Tulips – there is something about these gorgeous flowers which makes me happy just looking at them. I’m not sure if it is because of the years I spent in Holland as a little kid, or because my father takes so much pride in raising them to share with the family. There is definitely something special about sitting down with a glass of wine in his beachside garden, watching the colours on the petals change as the sun streams in from different angles. It is a truly beautiful experience.

But these particular tulips, I have to confess, are my backup supply. My solution to a black thumb, if you will. Tulips that will brighten my day whether or not they receive water or any type of loving care. Tulips that can be shoved quickly into my bag of art supplies when I suddenly have to find flowers for our monthly art group. Ok, I might be blushing, but I can’t deny it any more … yes, they are fakes. Latex in fact. Beautiful, certainly. But real? Not at all. And I, who once scoffed at the idea of artificial flowers, have bunches of bright yellow and red tulips throughout my house, no matter what the season. And I’m proud of it. So there!

I have painted tulips before, but this time was different. As part of our monthly art group, Beth showed us a video of Helen Cooper demonstrating her flower painting. I loved it – the brilliant colours, the focus on lights and darks, the apparent simplicity, the way her glass vases slide gently into the background. Just gorgeous.

Of course we had to try it ourselves. In the video Helen cautions against painting tulips as they turn towards the light. I had a feeling that my tulips might not have that issue 🙂

We started with a 30 minute tonal drawing of flowers from Laziza’s garden to warm up. I can’t say mine was brilliant, but I tried hard to avoid drawing lines and to concentrate on drawing shades of light and dark instead. So frustrating though, when bits of the drawing don’t join up in the right place!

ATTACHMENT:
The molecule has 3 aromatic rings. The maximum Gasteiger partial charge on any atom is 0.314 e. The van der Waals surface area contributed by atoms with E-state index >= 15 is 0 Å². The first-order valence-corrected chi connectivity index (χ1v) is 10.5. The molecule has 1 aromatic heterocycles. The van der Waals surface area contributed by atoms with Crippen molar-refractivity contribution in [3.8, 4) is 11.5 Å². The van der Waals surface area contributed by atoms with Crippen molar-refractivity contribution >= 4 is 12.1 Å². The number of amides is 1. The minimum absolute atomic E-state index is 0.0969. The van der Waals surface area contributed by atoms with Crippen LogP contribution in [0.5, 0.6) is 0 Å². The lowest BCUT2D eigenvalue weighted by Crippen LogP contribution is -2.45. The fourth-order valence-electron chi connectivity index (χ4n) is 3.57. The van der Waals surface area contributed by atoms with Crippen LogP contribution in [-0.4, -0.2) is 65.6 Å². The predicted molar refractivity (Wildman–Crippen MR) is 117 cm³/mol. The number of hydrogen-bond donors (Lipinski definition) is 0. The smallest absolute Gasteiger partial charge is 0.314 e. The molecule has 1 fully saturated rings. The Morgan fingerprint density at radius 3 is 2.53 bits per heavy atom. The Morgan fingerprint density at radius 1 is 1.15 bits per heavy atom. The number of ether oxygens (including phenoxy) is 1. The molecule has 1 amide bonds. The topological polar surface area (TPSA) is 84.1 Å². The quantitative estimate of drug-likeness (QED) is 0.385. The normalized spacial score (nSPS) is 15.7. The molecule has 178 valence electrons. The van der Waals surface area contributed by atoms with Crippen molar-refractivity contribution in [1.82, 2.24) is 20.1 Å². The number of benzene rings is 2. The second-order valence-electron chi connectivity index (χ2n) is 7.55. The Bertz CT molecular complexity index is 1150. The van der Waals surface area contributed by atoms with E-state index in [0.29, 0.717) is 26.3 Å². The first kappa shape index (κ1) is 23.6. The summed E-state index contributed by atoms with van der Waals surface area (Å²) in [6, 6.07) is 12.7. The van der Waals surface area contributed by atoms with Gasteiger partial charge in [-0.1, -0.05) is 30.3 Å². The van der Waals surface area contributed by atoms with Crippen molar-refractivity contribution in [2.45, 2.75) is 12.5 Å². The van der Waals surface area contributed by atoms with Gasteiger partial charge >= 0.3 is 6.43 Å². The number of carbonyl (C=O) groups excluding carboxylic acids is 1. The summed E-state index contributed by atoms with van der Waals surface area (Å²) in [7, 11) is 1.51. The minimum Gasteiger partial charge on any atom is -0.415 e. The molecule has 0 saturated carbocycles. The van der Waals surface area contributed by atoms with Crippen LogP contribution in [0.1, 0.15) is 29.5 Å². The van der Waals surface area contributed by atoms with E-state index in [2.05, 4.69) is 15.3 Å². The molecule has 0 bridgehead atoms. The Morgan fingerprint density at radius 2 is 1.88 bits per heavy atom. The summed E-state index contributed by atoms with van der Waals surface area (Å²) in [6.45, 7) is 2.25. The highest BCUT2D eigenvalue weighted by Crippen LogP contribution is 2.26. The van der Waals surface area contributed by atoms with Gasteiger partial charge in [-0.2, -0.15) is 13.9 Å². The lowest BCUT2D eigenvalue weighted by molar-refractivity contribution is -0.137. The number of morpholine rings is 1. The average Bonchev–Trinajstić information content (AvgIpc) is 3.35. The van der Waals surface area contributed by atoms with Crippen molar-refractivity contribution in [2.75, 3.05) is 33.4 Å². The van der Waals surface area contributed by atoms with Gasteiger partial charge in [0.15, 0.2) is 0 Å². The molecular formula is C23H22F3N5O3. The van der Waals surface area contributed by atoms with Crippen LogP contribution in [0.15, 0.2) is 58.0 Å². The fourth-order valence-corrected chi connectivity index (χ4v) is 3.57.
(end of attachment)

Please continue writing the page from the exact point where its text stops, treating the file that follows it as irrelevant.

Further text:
Painting red tulips inspired by artist Helen Cooper

After admiring everyone’s sketches, and a few more nibbles, including Laziza’s amazing poached plums with yoghurt – we sat down to create a little painting of our own, attempting to follow the lead of Helen Cooper. Easier said than done, as you can imagine.

I must have painted over that background 20 times. The same with the tulips, their stems, and the jar which just kept changing shape without asking me for permission first. So many times I thought “yuck – I’ve mucked it up now!” but I kept going. There is nothing quite like paint when it comes to forgiving (or covering up) mistakes. It is just one layer upon another.

In the end I have to say I like it. It’s not very sophisticated, but it IS a simple, little, bright, happy painting. It reflects how I felt that day, spending my time with good friends. And I couldn’t ask for more than that. Once more, I’m grateful to our wonderful teacher Beth for inspiring us to try something new.

And I’m grateful to Helen Cooper too – I love her work, and her generosity in sharing her techniques. Thank you 🙂

[PS For my fellow students in Sketchbook Skool I’m also going to count this as homework for Bootkamp. Surely it qualifies as an artwork inspired by another artist?]